Hacktivist group Anonymous shuts down Alabama government servers over immigration law
Hacktivists continue their involvement in the discourse over immigration. In the past they’ve hacked into Maricopa County servers in protest of the anti-immigrant law SB-1070. Now they’ve shut down CIA and Alabama government servers in protest over Alabama’s harsh anti-immigrant laws.
via Univision News’ Tumblr
The international group of self-described “hacktivists”, Anonymous, on Friday claimed responsibility for an attack on Alabama government and law enforcement computers in response to the state’s anti-illegal immigration law, HB 56, according to the local Fox News affiliate and others.
The Fox News affiliate reports:
A person with the handle of “OpPiggyBank” posted a statement taking credit for hacking the computers. It claimed to have stolen sensitive information belonging to more than 46,000 Alabama residents.
The information – obtained “because of your police being lazy when it comes to data security” – allegedly included social security numbers, license plate numbers, dates of birth and addresses.
“This was not our desire, or our goal,” the person wrote. “Your police administrators have made a terrible mistake and put the lives of tens of thousands of people in jeopardy.”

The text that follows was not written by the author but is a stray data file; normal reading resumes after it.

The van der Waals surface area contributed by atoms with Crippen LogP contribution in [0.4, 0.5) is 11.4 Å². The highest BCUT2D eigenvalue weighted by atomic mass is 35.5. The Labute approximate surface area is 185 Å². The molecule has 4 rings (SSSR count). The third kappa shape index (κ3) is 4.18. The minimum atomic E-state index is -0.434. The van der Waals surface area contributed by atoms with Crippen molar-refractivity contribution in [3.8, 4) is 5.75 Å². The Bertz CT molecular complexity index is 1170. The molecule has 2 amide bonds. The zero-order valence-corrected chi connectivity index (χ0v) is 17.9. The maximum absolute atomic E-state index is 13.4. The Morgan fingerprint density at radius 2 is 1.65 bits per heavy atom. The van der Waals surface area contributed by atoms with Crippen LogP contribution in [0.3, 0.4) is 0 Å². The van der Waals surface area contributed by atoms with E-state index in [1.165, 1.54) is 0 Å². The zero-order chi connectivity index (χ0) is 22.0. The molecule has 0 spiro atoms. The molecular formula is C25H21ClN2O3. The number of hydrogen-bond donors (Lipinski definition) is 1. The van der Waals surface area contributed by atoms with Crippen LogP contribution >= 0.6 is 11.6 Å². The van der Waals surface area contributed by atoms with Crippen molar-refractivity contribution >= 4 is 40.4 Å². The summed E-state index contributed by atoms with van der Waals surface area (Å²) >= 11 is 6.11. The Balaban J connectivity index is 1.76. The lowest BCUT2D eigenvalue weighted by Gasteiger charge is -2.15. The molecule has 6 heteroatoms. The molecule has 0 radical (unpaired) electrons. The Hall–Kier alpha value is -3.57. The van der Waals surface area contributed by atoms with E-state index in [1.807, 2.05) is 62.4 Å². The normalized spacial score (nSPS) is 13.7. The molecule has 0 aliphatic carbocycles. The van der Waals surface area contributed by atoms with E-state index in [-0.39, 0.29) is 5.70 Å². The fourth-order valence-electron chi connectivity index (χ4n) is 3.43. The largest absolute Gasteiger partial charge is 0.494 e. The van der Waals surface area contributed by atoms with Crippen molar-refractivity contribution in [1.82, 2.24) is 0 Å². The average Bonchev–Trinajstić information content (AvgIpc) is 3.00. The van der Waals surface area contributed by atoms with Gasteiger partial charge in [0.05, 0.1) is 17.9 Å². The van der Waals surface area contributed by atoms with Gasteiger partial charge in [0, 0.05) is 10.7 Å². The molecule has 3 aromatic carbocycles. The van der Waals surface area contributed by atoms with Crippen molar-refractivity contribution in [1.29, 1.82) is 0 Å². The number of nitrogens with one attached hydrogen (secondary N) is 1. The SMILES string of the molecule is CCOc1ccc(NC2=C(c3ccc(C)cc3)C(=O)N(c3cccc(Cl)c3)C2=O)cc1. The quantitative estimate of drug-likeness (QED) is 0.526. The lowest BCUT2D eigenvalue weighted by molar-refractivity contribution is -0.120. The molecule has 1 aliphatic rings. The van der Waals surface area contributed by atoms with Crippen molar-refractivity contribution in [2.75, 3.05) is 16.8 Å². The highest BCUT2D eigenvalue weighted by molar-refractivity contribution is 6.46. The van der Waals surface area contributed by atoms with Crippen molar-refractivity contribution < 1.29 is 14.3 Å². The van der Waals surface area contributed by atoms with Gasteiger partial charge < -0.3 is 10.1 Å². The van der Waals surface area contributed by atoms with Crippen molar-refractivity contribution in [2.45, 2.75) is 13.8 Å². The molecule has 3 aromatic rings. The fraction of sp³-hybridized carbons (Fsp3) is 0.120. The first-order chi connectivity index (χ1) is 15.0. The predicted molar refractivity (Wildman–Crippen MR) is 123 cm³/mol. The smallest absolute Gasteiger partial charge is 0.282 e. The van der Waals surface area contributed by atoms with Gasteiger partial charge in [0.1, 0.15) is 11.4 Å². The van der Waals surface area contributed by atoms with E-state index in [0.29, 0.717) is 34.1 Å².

The group declared the data would be deleted. But to prove they had gotten the information, the statement showed edited examples from 500 of the names and information…
The hackers said they believed the immigration law is too politicized and would harm natural-born citizens who were from a different ethnic group.
“The authorities in the state of Alabama are now able to question people suspected of being in the country illegally and hold them, and officials are able to check the immigration status of students in public schools,” the statement read. “We will not idly stand by as this happens.”
Gov. Robert Bentley (R) signed HB 56, considered the toughest immigration crackdown law in the nation, last June. Among other things, it requires local law enforcement officers to check the immigration status of anyone they believe is in the country illegally and prohibits the government from entering into any contract with undocumented immigrants.
The U.S. Department of Justice and a coalition of immigrant advocacy groups successfully sued to block portions of HB 56 after it was signed into law, but others went into effect in January. The law prompted thousands of Latinos to leave the state and has negatively affected the state’s economy, inspiring some state lawmakers to consider a revision.
The person claiming responsibility for hacking the state’s databases for Anonymous called the law “racist legislation” attempting to “punish immigrants as criminals.”
The group, which has previously shut down the websites of Bank of America, PayPal, and the FBI, also claimed responsibility for shutting down the CIA’s website on Friday.